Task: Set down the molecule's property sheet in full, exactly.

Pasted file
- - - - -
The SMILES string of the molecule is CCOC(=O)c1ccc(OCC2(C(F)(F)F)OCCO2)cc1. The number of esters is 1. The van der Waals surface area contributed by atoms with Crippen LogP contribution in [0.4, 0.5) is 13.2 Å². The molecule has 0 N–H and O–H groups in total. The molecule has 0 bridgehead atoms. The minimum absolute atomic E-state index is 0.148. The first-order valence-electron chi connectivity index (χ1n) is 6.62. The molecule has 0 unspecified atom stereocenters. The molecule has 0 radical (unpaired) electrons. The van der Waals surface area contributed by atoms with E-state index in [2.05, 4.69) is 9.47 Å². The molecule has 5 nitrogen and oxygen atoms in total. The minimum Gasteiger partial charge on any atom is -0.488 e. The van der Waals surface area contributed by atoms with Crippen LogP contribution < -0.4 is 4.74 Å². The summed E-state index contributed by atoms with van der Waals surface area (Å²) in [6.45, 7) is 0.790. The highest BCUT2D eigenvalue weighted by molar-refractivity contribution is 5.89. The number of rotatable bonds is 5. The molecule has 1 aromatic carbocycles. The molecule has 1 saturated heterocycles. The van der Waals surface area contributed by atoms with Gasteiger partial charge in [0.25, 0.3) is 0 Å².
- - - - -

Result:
The SMILES string of the molecule is CCOC(=O)c1ccc(OCC2(C(F)(F)F)OCCO2)cc1. The number of esters is 1. The van der Waals surface area contributed by atoms with Crippen LogP contribution in [0.4, 0.5) is 13.2 Å². The molecule has 0 N–H and O–H groups in total. The molecule has 0 bridgehead atoms. The minimum absolute atomic E-state index is 0.148. The first-order valence-electron chi connectivity index (χ1n) is 6.62. The molecule has 0 unspecified atom stereocenters. The molecule has 0 radical (unpaired) electrons. The van der Waals surface area contributed by atoms with E-state index in [2.05, 4.69) is 9.47 Å². The molecule has 5 nitrogen and oxygen atoms in total. The minimum Gasteiger partial charge on any atom is -0.488 e. The van der Waals surface area contributed by atoms with Crippen LogP contribution < -0.4 is 4.74 Å². The summed E-state index contributed by atoms with van der Waals surface area (Å²) in [6.45, 7) is 0.790. The highest BCUT2D eigenvalue weighted by molar-refractivity contribution is 5.89. The number of rotatable bonds is 5. The molecule has 1 aromatic carbocycles. The molecule has 1 saturated heterocycles. The van der Waals surface area contributed by atoms with Gasteiger partial charge in [0.25, 0.3) is 0 Å².